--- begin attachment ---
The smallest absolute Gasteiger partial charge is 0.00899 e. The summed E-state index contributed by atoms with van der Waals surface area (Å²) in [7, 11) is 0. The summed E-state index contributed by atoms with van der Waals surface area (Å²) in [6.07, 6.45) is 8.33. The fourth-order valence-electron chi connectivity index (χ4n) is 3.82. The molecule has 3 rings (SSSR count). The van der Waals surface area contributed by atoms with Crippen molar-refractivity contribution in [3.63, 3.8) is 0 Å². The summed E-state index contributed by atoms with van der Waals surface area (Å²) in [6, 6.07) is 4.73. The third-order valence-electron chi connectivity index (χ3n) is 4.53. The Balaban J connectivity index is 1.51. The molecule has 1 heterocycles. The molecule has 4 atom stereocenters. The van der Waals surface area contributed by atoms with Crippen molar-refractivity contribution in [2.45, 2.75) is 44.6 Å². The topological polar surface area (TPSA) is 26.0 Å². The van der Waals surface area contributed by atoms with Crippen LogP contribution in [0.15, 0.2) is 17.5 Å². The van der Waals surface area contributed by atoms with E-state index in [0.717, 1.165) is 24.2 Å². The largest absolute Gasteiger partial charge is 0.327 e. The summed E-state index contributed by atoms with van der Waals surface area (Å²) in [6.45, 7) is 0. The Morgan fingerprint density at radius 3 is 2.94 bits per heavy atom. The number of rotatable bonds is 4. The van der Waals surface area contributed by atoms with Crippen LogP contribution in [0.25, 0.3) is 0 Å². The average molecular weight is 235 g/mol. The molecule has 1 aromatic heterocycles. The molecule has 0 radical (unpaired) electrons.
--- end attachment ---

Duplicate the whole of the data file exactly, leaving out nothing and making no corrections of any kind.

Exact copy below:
The smallest absolute Gasteiger partial charge is 0.00899 e. The summed E-state index contributed by atoms with van der Waals surface area (Å²) in [7, 11) is 0. The summed E-state index contributed by atoms with van der Waals surface area (Å²) in [6.07, 6.45) is 8.33. The fourth-order valence-electron chi connectivity index (χ4n) is 3.82. The molecule has 3 rings (SSSR count). The van der Waals surface area contributed by atoms with Crippen molar-refractivity contribution in [3.63, 3.8) is 0 Å². The summed E-state index contributed by atoms with van der Waals surface area (Å²) in [6, 6.07) is 4.73. The third-order valence-electron chi connectivity index (χ3n) is 4.53. The Balaban J connectivity index is 1.51. The molecule has 1 heterocycles. The molecule has 4 atom stereocenters. The van der Waals surface area contributed by atoms with Crippen molar-refractivity contribution in [2.45, 2.75) is 44.6 Å². The topological polar surface area (TPSA) is 26.0 Å². The van der Waals surface area contributed by atoms with Crippen LogP contribution in [0.15, 0.2) is 17.5 Å². The van der Waals surface area contributed by atoms with E-state index in [0.717, 1.165) is 24.2 Å². The largest absolute Gasteiger partial charge is 0.327 e. The summed E-state index contributed by atoms with van der Waals surface area (Å²) in [6.45, 7) is 0. The Morgan fingerprint density at radius 3 is 2.94 bits per heavy atom. The number of rotatable bonds is 4. The van der Waals surface area contributed by atoms with Crippen LogP contribution in [0.25, 0.3) is 0 Å². The average molecular weight is 235 g/mol. The molecule has 1 aromatic heterocycles. The molecule has 0 radical (unpaired) electrons.